"I made a literal vow to God or Goddess or whatever it is that if I ever got the chance to sing again I would dedicate my career to writing music that made people want to stay alive and feel empowered and make the world a better place," Mae recalls. She began tackling issues about race, feminism, gender equality, body positivity and the LGBTQ+ community on her 2016 EP, I Am Enough, and mental health became the next frontier for Glimmer.
"I was so open about everything else -- my being queer and being fat and my politics. The one thing I had never really talked about was my mental illness," Mae says. "I realized, through my fans, that was the next thing. That's the next marginalized group I needed to talk about. It was hard, because there's so much f***ing shame around mental illness that we don't talk about it. But there's a lot of people, one in four Americans, that struggle with it, so I thought it was time to say something and write songs about it."
The rest of Glimmer, according to Mae, dives further into her deliberate bottoming out after touring to promote I Am Enough -- which she did with the full knowledge and assistance from her wife, therapist and others close to her. "I had a purpose," Mae says. "I want this record to be a tool in the toolbox for my fans. Therapists talk about how you need to have a tool box so that when you’re feeling low you've got to pull some of those things out -- exercise, go for a walk, get sunshine, anything that can help you so you don't ever dive too deep. I want these (songs) to be tools people can use if they feel on the edge of their life.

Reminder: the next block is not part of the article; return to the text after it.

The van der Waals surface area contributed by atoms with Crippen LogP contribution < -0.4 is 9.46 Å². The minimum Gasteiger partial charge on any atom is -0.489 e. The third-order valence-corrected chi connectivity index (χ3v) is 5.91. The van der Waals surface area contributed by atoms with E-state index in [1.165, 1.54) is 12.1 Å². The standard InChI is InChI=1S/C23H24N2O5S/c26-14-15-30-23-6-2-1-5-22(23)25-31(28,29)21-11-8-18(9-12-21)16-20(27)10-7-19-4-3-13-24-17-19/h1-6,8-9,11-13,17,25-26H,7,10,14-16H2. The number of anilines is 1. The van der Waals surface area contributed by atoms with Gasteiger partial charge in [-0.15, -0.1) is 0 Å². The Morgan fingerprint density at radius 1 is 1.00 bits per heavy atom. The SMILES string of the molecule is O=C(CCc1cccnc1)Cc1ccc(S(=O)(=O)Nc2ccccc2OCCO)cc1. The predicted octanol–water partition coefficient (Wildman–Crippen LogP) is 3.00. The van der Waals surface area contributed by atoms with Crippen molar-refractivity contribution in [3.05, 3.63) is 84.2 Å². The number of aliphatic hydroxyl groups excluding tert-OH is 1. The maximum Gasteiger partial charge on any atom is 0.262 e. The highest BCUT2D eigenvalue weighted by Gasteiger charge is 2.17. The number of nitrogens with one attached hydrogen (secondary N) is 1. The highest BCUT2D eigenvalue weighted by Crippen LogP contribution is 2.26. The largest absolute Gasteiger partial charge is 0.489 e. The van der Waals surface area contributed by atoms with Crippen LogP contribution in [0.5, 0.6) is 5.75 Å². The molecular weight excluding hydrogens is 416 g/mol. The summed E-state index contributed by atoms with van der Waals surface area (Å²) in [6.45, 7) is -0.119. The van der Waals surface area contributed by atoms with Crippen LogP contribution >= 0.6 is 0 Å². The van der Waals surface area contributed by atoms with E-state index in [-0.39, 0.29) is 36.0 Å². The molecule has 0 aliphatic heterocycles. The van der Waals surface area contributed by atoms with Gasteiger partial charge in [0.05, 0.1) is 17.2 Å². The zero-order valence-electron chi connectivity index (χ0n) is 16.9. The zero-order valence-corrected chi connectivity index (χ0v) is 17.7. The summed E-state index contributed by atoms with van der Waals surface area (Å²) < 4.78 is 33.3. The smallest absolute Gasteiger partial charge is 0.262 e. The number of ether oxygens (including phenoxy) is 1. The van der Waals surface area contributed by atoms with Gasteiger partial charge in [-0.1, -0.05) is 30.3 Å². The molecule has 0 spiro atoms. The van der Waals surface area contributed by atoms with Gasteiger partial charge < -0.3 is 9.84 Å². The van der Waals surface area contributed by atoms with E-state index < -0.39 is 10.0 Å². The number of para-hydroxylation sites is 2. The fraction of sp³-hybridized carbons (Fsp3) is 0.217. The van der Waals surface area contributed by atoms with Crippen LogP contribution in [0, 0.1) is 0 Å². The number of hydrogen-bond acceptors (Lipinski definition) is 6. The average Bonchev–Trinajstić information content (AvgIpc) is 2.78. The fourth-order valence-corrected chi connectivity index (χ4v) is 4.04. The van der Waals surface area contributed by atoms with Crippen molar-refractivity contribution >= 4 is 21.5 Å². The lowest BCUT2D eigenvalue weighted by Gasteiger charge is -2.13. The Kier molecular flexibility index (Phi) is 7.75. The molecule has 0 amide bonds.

"So I had a goal when I was writing these songs -- for (fans) and for me. The messages I get are not 'Yeah, I partied to your songs this weekend and I went on a road trip and blasted your songs.' What I get is, 'I didn't commit suicide 'cause I listened to your song' or 'I came out because of you' or 'I left my abusive partner because of your song.' Those are the messages I get. So f*** this music business; As long as I'm doing the work of keeping people alive, I'm successful."